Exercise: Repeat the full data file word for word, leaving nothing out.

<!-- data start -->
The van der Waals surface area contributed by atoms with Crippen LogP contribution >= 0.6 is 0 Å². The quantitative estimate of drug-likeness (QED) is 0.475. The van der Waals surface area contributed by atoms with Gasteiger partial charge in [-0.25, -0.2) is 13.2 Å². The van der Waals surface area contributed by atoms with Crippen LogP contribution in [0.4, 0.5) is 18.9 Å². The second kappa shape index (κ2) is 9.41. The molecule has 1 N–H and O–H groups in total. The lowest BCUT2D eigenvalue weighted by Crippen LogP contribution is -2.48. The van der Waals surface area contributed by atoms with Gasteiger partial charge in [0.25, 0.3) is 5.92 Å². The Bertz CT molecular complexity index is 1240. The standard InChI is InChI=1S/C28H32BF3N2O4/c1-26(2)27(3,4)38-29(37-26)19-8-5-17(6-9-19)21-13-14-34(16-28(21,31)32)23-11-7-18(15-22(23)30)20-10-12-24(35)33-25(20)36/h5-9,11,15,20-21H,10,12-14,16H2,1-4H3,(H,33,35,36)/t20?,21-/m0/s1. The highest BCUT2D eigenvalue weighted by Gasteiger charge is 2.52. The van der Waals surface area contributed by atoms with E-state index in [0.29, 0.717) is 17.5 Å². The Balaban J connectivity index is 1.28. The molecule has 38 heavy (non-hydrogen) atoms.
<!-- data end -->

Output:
The van der Waals surface area contributed by atoms with Crippen LogP contribution >= 0.6 is 0 Å². The quantitative estimate of drug-likeness (QED) is 0.475. The van der Waals surface area contributed by atoms with Gasteiger partial charge in [-0.25, -0.2) is 13.2 Å². The van der Waals surface area contributed by atoms with Crippen LogP contribution in [0.4, 0.5) is 18.9 Å². The second kappa shape index (κ2) is 9.41. The molecule has 1 N–H and O–H groups in total. The lowest BCUT2D eigenvalue weighted by Crippen LogP contribution is -2.48. The van der Waals surface area contributed by atoms with Gasteiger partial charge in [0.25, 0.3) is 5.92 Å². The Bertz CT molecular complexity index is 1240. The standard InChI is InChI=1S/C28H32BF3N2O4/c1-26(2)27(3,4)38-29(37-26)19-8-5-17(6-9-19)21-13-14-34(16-28(21,31)32)23-11-7-18(15-22(23)30)20-10-12-24(35)33-25(20)36/h5-9,11,15,20-21H,10,12-14,16H2,1-4H3,(H,33,35,36)/t20?,21-/m0/s1. The highest BCUT2D eigenvalue weighted by Gasteiger charge is 2.52. The van der Waals surface area contributed by atoms with E-state index in [0.29, 0.717) is 17.5 Å². The Balaban J connectivity index is 1.28. The molecule has 38 heavy (non-hydrogen) atoms.